Transfiguration Sunday, February 14, 2021


Please see Using Lection Connection.

Full lections can be read here.

Based on the Readings as Set

First Reading (1 Kings 2:1-12)

The young prophet Elisha refuses to let Elijah, his mentor, pass from this world until he is promised a double portion of his spirit. Elijah makes this promise and then is taken into heaven in a whirlwind by a chariot and horses of fire.

Psalm (50:1-6)

The Lord, the righteous judge, shines out of Zion and summons the entire earth before him. He appears in a consuming fire in the midst of a powerful whirlwind, executing justice for his people.

Second Reading (2 Corinthians 4:3-6)

For Paul, the gospel he proclaims is a brilliant light in the darkness, reflecting the glory of God seen in the face of Jesus Christ. Paul points, not to himself, but to Jesus Christ as Lord. Those whose minds are blinded by the god of this age are unable to see this light.

Gospel (Mark 9:2-9)

After identifying himself as the suffering Messiah and thereby disturbing his disciples, Jesus is transfigured, appearing in dazzling white between Moses and Elijah. A voice from heaven affirms him as his beloved Son, to whom all should listen.


• God is on the side of light and against darkness
• God’s word is good news and glorious light
• Jesus reveals the glory of God in his own being
• In the presence of God there is revelation of truth
• Jesus shares the characteristics of divinity
• Jesus, as the light of the world, outshines all who came before and should be seen above all others


Third Sunday of Advent, December 13, 2020

Please see Using Lection Connection.

Full lections can be read here.

Based on the Readings as Set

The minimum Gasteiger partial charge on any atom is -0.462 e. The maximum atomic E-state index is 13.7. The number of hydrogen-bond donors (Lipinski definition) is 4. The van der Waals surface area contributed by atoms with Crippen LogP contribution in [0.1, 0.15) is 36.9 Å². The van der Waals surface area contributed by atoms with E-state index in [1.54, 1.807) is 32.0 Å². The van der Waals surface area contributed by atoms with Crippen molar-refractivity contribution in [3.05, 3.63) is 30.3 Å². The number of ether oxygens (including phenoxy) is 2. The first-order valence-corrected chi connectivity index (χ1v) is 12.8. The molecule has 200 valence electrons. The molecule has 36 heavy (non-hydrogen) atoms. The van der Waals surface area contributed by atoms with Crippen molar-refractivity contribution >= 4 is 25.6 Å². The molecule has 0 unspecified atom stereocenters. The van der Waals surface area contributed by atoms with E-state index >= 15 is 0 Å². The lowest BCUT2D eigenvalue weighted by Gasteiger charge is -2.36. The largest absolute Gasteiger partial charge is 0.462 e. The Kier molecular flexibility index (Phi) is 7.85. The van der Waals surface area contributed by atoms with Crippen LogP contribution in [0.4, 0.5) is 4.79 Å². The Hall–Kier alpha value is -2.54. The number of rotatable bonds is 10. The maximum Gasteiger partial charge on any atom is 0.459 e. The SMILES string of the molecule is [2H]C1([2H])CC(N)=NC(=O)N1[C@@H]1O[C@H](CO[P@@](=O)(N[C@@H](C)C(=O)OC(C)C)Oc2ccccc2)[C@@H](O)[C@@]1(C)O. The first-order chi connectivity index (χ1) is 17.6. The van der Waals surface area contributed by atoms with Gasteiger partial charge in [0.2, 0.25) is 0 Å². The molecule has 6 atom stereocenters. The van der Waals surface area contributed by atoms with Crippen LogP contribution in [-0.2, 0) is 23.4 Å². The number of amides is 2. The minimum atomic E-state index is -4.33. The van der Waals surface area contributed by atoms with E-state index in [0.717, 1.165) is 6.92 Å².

First Reading (Isaiah 61:1-4, 8-11)

Isaiah is anointed by Spirit of the Lord to announce the good news to Israel that all their calamities will be reversed. As the Lord clothes them with salvation and righteousness, as his blessed people they will display his glory before the nations.

Psalm (126)

Reflecting on those blessed occasions when Yahweh had restored Israel’s fortunes in the past, the Psalmist calls upon him once again to act in like manner. Although his people have sown with tears he is confident that they shall reap in joy under the Lord’s hand.


Luke 1:47-55

In response to Elizabeth’s exuberant blessing of her and her unborn child, Mary praises God for exalting her so highly. She sees the same thing happening to many others as God acts to honor his age-old promise to Abraham’s descendants.

Second Reading (1 Thessalonians 5:16-24)

Paul sets out how to live in order to be ready for the coming of Jesus. Live a sound and blameless life, open to the Spirit and the prophets, rejoicing, praying, and giving thanks in all circumstances.

Gospel (John 1:6-8, 19-28)

John the Baptist appears in the wilderness as a witness to the coming light. In response to Jewish religious authorities John denies being the Messiah or even a prophet. Rather his baptism is but preparation for a much greater individual, shortly to make his arrival.


• God raises up the humble and oppressed
• Preparing for the arrival of the Lord
• The need for good news
• Confidence in God’s arrival, born of his past interventions, transforms the waiting time
• God’s people will endure suffering and trouble but are assured of ultimate relief in God’s time
• The joy of participating in the mission of God